We always started our celebration of Christmas at midnight. My gift to family members and guests was their own personal ornament, which they each hung on our live tree with their own blessing. Afterwards, we would convene in the living room, where we watched the children open their bounty. Then, presents were passed out to each of us, and we opened and gushed over them all. While I offered my annual prank every Christmas, my husband, Bob, would offer the proverbial annual surprise for some unsuspecting family member or visiting friend – a really special gift. He loved Christmas.
The Christmas of 2007 changed our tradition. We waited until early morn to open gifts; our joy was stifled by what was happening in an adjacent room. Bob was transitioning – passing away from recurring metastatic lung cancer. We did the best we could that Christmas to be with Bob and to celebrate our own light through the children. He was in an intentional place of peace, with family and friends gathered around him as he made his transition. A light bulb flickered, and we knew he was gone; on Christmas night, he was gone.
Subsequently, we would laugh about his chosen time of departure, “He knew what he was doing, leaving us on Christmas. He was like…you won’t forget me!” Yes, we will never forget him, and yes, Christmas remains bittersweet. During the holiday season we turn our faces, however briefly, from the flare of celebration to a place of remembrance. We inevitably surrender to a range of emotions.
As a former Bereavement Coordinator, I know the drill: change traditions, do exactly what you want to do, talk about your loved one, etc. For example, while our family may invite others for Thanksgiving, up to now we do not invite outsiders for Christmas. We still feel the need to be extremely intimate on Christmas.
I have exercised so many of the tools suggested to get through the holidays. Yet sadness finds its way to me from a subconscious place, and what I call a silent night of the soul begins. It is quiet and lonely; it is that place where no one else can provide solace. When it comes, I simply take time to feel it. I do the “ugly cry,” as Oprah calls it, or I smile and remember.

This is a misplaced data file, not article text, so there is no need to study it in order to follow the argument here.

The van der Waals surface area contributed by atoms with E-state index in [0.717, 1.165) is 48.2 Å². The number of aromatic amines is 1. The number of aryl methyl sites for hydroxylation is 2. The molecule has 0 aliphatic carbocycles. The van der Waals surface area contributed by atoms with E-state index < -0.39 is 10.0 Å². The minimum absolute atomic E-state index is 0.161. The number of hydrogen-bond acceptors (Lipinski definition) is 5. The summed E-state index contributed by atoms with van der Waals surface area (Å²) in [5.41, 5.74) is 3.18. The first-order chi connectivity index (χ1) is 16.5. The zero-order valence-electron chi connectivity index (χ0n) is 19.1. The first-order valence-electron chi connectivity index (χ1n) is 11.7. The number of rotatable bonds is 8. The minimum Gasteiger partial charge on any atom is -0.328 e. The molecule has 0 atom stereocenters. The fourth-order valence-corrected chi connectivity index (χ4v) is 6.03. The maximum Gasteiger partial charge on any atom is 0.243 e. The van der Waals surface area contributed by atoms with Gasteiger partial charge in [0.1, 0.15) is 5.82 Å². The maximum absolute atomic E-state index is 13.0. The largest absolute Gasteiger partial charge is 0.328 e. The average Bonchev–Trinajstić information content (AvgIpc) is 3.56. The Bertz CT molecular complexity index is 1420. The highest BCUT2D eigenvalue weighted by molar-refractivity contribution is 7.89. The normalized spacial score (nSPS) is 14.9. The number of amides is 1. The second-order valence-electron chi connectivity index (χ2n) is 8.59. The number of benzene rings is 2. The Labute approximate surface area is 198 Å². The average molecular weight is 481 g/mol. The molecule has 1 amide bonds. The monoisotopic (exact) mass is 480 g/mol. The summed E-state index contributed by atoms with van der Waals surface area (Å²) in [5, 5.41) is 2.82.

The feeling passes, but if I must, I will call an extension of my family, a friend. (My immediate family has their own silent nights.) I ask them to simply listen as I spill my guts, and when done, I am usually OK. The point is I do reach out. Spirit also invokes me to reach out by giving in a physical way to individuals and charities. My giving eases my pain, and it also honors and celebrates loved ones no longer here.
For all who experience a silent night of the soul, please know you are not alone. I hope you will find your way through your feelings. After embracing them, I hope they take you to a place that renders healing. Be selfish; reach out to those in need. You see, giving to others will come right back to you – silent night/holy night.
Originally from Chicago, Vicki Goldston, (Victorine), now calls the Shoals area home. She has three children, (including a son-in-love), and 3 grand children, all who add texture to the fabric of her life.
Teaching Conscious Living through God Within You, Vicki is the Pastor Emeritus of Living Spirit Church, an Independent, New Thought ministry, in Florence, AL. Minister Vicki is an Inspirational Speaker; a Contributing Author of a Chicken Soup book, The Miracle of Tithing, by Mark Victor Hansen; and the author of her own book, Be S.A.F.E. (Still, Aware, Faithful, and Excellent). She is the president of Camp Goldston Publishing, LLC. and the founder of Garden Spices Magazine. She facilitates her workshop, Abundance Therapy, and is the Founder/Facilitator of Revelations: A Ministry. She is also a member of the CORE Drummers.
Her slogan is: “It’s all good/God” and Minister Vicki believes “love” has the final word.